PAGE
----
Making A Difference in Our County
University of Georgia Cooperative Extension is working hard for its constituents. The following are examples of Extension’s impact in the county over the past year.
Agriculture and Natural Resources
Agriculture producers rely on timely Extension information to make informed production decisions. During the worldwide COVID 19 pandemic, University of Georgia Extension Agents needed to be able to present timely topics to row crop producers in their counties. Many aspects of production such as pest identification and management, weed management, disease identification and management, and fertilizer recommendations are critical to the agent/grower relations. Agents in the tri-county area of Screven, Jefferson and Burke found an alternative method to meet this challenge and assist the growers in these key decision points of production. Agents produced a series of in-field videos on issues growers were facing across these counties to provide this vital production information to growers on scouting their crops and to making informed management decisions. In addition, agents collaborated with the Southeast Research and Education Center (SEREC) in Midville, GA to develop and video the first SEREC Virtual Field Day. Having these videos available gives the agent a resource to forward to producers for information as questions arise in the future. This group of videos produced by the collaboration of Burke, Jefferson and Screven County Extension agents met the immediate needs of area farmers during the challenges of the COVID-19 pandemic as they continue to provide pertinent information.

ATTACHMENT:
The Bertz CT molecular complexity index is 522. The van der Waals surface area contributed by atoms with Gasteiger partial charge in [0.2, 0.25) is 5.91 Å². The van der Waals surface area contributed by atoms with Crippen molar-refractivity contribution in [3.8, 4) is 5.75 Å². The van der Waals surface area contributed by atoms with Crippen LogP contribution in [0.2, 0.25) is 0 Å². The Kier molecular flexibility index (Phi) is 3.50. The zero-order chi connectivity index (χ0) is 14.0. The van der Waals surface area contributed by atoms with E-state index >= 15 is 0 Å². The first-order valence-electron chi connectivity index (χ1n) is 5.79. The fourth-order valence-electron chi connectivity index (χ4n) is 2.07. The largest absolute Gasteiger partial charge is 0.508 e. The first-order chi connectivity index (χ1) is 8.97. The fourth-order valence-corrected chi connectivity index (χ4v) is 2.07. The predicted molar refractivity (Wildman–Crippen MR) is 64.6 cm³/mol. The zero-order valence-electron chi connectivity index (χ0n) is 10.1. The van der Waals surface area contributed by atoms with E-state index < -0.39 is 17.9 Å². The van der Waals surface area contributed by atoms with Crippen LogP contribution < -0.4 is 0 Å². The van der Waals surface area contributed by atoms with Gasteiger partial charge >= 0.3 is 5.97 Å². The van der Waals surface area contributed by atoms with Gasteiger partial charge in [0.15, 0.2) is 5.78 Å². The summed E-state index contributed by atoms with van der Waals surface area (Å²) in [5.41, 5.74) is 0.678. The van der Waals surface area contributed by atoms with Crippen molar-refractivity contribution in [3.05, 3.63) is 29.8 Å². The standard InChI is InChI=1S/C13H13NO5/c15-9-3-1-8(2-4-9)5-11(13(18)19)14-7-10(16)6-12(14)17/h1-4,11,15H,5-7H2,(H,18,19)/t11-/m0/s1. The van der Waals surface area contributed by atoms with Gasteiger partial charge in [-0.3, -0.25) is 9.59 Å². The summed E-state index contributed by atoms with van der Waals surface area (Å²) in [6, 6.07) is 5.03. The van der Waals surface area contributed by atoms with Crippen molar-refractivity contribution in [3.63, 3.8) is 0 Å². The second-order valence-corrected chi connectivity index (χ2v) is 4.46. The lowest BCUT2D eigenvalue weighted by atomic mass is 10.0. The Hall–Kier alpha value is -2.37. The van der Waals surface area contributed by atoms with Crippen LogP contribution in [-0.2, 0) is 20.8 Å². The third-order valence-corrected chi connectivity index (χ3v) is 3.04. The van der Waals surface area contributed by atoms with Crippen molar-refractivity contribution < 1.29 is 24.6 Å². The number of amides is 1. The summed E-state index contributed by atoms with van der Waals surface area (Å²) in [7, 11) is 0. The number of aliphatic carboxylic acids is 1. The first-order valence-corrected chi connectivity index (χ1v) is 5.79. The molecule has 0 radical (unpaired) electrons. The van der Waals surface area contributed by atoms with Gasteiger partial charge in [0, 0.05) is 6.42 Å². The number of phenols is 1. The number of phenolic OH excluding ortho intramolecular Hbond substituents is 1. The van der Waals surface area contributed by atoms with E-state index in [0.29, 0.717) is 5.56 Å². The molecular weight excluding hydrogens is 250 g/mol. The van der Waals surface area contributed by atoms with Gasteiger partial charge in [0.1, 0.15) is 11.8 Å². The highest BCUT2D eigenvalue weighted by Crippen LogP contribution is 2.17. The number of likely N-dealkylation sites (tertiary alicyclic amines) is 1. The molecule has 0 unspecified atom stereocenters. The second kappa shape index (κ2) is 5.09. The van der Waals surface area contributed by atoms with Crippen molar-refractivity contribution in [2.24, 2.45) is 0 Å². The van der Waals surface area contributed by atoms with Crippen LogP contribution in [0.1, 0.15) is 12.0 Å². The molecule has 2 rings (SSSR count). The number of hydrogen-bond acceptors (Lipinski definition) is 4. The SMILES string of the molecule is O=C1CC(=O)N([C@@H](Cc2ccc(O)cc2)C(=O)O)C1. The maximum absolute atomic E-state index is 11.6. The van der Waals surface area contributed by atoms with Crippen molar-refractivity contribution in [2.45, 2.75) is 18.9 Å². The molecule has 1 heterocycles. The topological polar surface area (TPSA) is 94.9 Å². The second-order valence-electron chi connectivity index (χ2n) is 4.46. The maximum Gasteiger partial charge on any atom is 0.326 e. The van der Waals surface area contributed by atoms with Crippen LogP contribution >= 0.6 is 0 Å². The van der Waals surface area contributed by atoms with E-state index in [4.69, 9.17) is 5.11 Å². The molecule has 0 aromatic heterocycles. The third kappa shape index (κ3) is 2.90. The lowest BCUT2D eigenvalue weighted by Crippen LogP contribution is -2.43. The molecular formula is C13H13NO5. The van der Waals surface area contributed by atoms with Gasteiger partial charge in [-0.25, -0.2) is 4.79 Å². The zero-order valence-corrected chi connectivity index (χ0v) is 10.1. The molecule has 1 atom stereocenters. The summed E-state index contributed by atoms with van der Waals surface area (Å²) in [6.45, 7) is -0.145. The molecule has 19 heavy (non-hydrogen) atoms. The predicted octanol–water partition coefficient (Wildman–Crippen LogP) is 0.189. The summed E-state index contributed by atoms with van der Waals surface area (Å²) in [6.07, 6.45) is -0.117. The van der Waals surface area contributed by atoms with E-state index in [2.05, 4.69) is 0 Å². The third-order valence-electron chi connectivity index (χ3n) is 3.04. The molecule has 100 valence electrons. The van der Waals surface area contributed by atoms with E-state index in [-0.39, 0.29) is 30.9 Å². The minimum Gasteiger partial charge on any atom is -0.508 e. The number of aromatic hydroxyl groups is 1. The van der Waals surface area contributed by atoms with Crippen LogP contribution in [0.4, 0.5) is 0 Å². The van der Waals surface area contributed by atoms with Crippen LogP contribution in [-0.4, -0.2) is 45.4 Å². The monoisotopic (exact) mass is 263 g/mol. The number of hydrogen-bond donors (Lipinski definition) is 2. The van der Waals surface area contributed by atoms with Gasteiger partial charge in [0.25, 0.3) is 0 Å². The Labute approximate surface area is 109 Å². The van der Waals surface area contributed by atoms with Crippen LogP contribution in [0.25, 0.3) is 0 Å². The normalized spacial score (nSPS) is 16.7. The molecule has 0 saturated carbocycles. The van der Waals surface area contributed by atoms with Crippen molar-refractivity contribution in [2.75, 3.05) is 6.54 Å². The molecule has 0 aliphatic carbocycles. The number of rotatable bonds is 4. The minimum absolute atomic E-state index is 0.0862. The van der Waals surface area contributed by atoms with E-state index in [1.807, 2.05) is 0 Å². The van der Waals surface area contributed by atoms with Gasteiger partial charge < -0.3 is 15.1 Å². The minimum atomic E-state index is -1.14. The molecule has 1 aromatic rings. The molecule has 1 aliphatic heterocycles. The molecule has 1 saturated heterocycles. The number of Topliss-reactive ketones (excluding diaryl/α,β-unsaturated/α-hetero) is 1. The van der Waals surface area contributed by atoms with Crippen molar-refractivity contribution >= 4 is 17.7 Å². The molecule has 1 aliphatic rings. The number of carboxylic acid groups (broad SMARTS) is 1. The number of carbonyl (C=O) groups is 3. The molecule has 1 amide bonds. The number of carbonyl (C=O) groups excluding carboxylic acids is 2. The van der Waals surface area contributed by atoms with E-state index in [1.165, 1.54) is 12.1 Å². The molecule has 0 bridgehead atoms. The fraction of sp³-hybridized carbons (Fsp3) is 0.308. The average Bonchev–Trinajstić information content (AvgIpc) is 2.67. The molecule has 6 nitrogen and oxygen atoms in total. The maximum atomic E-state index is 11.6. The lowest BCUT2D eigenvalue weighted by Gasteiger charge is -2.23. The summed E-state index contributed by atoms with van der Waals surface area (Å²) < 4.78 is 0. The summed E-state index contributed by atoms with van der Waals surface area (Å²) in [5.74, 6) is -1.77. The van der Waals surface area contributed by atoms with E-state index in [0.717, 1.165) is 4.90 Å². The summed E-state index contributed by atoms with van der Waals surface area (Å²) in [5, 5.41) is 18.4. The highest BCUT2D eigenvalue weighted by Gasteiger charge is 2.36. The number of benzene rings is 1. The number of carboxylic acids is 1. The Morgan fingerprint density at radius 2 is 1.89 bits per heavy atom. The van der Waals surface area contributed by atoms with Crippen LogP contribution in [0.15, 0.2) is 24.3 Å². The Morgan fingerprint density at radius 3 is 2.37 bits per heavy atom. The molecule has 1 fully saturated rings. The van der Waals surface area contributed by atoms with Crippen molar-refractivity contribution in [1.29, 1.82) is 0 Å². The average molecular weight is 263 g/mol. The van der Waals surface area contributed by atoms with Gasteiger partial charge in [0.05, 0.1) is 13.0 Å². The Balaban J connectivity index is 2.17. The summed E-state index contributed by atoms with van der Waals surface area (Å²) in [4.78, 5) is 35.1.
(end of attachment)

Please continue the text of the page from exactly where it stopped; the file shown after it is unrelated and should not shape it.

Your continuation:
4-H Youth Development
4-H Impact: The Show Must Go On—Showing Livestock Virtually During a Global Pandemic
Young people who participate in livestock projects gain valuable knowledge and skills, leadership, and personal development. The livestock shows where youth exhibit their animals serves as the educational summit of the project experience and allows youth exhibitors to showcase the product of their labor and experiential learning. Experiential learning is an integral part of 4-H programming and allows youth to develop many essential life skills as they learn by doing.
March 2020 will be a month that most Americans will remember. That is when the COVID-19 pandemic emerged within the United States. Shortly thereafter, events and gatherings around the country began to get cancelled due to the health threat of COVID-19. On April 2, 2020 the Governor of Georgia issued a shelter in place order for the entire state of Georgia. Because of these events, all programs and events immediately were put on hold indefinitely. This included the cancellation of the 69th Annual Screven County Livestock Festival Shows.